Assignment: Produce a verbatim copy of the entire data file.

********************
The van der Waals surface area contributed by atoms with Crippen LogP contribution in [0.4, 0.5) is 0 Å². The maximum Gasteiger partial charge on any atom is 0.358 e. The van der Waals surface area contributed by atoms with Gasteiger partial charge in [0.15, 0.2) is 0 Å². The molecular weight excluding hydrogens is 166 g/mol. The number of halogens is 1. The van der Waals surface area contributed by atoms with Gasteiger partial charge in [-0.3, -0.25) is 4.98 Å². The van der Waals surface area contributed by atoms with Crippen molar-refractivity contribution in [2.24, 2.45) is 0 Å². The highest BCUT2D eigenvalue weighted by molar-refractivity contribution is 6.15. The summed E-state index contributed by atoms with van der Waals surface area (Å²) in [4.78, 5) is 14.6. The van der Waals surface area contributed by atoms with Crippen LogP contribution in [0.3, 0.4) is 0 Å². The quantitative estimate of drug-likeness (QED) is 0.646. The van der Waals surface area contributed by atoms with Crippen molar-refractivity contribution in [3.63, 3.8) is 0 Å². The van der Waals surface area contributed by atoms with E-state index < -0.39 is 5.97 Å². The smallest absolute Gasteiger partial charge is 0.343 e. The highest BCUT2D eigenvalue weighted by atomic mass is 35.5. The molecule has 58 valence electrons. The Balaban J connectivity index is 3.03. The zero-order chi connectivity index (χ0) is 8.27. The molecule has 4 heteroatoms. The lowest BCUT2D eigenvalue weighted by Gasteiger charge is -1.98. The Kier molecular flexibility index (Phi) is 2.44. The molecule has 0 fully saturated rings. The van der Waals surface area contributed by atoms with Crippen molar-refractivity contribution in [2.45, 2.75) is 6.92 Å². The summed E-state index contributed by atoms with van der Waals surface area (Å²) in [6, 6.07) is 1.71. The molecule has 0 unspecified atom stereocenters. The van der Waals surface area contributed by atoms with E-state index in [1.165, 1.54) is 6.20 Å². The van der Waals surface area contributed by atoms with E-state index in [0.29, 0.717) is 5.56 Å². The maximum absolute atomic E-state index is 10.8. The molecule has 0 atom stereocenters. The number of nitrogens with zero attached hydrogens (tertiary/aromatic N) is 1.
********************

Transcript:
The van der Waals surface area contributed by atoms with Crippen LogP contribution in [0.4, 0.5) is 0 Å². The maximum Gasteiger partial charge on any atom is 0.358 e. The van der Waals surface area contributed by atoms with Gasteiger partial charge in [0.15, 0.2) is 0 Å². The molecular weight excluding hydrogens is 166 g/mol. The number of halogens is 1. The van der Waals surface area contributed by atoms with Gasteiger partial charge in [-0.3, -0.25) is 4.98 Å². The van der Waals surface area contributed by atoms with Crippen molar-refractivity contribution in [2.24, 2.45) is 0 Å². The highest BCUT2D eigenvalue weighted by molar-refractivity contribution is 6.15. The summed E-state index contributed by atoms with van der Waals surface area (Å²) in [4.78, 5) is 14.6. The van der Waals surface area contributed by atoms with Crippen LogP contribution in [0.3, 0.4) is 0 Å². The quantitative estimate of drug-likeness (QED) is 0.646. The van der Waals surface area contributed by atoms with Crippen molar-refractivity contribution in [3.63, 3.8) is 0 Å². The van der Waals surface area contributed by atoms with E-state index < -0.39 is 5.97 Å². The smallest absolute Gasteiger partial charge is 0.343 e. The highest BCUT2D eigenvalue weighted by atomic mass is 35.5. The molecule has 58 valence electrons. The Balaban J connectivity index is 3.03. The zero-order chi connectivity index (χ0) is 8.27. The molecule has 4 heteroatoms. The lowest BCUT2D eigenvalue weighted by Gasteiger charge is -1.98. The Kier molecular flexibility index (Phi) is 2.44. The molecule has 0 fully saturated rings. The van der Waals surface area contributed by atoms with Crippen molar-refractivity contribution in [2.45, 2.75) is 6.92 Å². The summed E-state index contributed by atoms with van der Waals surface area (Å²) in [6, 6.07) is 1.71. The molecule has 0 unspecified atom stereocenters. The van der Waals surface area contributed by atoms with E-state index in [1.165, 1.54) is 6.20 Å². The van der Waals surface area contributed by atoms with E-state index in [0.29, 0.717) is 5.56 Å². The maximum absolute atomic E-state index is 10.8. The molecule has 0 atom stereocenters. The number of nitrogens with zero attached hydrogens (tertiary/aromatic N) is 1.